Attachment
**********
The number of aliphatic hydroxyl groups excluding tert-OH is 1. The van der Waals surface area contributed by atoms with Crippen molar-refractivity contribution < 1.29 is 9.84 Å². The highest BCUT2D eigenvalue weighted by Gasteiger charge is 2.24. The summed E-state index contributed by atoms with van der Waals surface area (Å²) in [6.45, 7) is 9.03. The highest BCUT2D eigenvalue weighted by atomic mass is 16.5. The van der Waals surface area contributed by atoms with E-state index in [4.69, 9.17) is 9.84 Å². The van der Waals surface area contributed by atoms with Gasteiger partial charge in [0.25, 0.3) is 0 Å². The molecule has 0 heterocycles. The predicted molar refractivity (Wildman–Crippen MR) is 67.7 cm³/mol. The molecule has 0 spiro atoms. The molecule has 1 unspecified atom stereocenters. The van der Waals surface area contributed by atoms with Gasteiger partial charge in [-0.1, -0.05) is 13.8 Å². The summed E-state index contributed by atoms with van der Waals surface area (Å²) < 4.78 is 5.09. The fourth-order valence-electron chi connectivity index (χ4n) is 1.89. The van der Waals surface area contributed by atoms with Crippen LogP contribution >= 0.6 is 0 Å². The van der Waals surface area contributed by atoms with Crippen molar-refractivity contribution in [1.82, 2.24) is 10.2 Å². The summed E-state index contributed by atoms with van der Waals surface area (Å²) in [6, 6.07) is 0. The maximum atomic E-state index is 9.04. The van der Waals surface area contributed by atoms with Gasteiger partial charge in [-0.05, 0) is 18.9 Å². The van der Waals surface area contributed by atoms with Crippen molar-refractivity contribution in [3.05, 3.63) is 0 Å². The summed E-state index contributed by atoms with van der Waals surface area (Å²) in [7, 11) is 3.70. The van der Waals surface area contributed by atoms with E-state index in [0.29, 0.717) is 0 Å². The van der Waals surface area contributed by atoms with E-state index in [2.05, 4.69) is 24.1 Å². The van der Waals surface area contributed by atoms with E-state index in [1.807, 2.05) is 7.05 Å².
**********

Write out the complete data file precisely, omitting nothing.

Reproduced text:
The number of aliphatic hydroxyl groups excluding tert-OH is 1. The van der Waals surface area contributed by atoms with Crippen molar-refractivity contribution < 1.29 is 9.84 Å². The highest BCUT2D eigenvalue weighted by Gasteiger charge is 2.24. The summed E-state index contributed by atoms with van der Waals surface area (Å²) in [6.45, 7) is 9.03. The highest BCUT2D eigenvalue weighted by atomic mass is 16.5. The van der Waals surface area contributed by atoms with E-state index in [4.69, 9.17) is 9.84 Å². The van der Waals surface area contributed by atoms with Gasteiger partial charge in [0.25, 0.3) is 0 Å². The molecule has 0 heterocycles. The predicted molar refractivity (Wildman–Crippen MR) is 67.7 cm³/mol. The molecule has 0 spiro atoms. The molecule has 1 unspecified atom stereocenters. The van der Waals surface area contributed by atoms with Gasteiger partial charge in [-0.1, -0.05) is 13.8 Å². The summed E-state index contributed by atoms with van der Waals surface area (Å²) < 4.78 is 5.09. The fourth-order valence-electron chi connectivity index (χ4n) is 1.89. The van der Waals surface area contributed by atoms with Crippen LogP contribution >= 0.6 is 0 Å². The van der Waals surface area contributed by atoms with Crippen molar-refractivity contribution in [1.82, 2.24) is 10.2 Å². The summed E-state index contributed by atoms with van der Waals surface area (Å²) in [6, 6.07) is 0. The maximum atomic E-state index is 9.04. The van der Waals surface area contributed by atoms with Gasteiger partial charge in [-0.05, 0) is 18.9 Å². The van der Waals surface area contributed by atoms with Crippen molar-refractivity contribution in [3.05, 3.63) is 0 Å². The summed E-state index contributed by atoms with van der Waals surface area (Å²) in [7, 11) is 3.70. The van der Waals surface area contributed by atoms with E-state index in [0.29, 0.717) is 0 Å². The van der Waals surface area contributed by atoms with E-state index in [2.05, 4.69) is 24.1 Å². The van der Waals surface area contributed by atoms with E-state index in [1.807, 2.05) is 7.05 Å².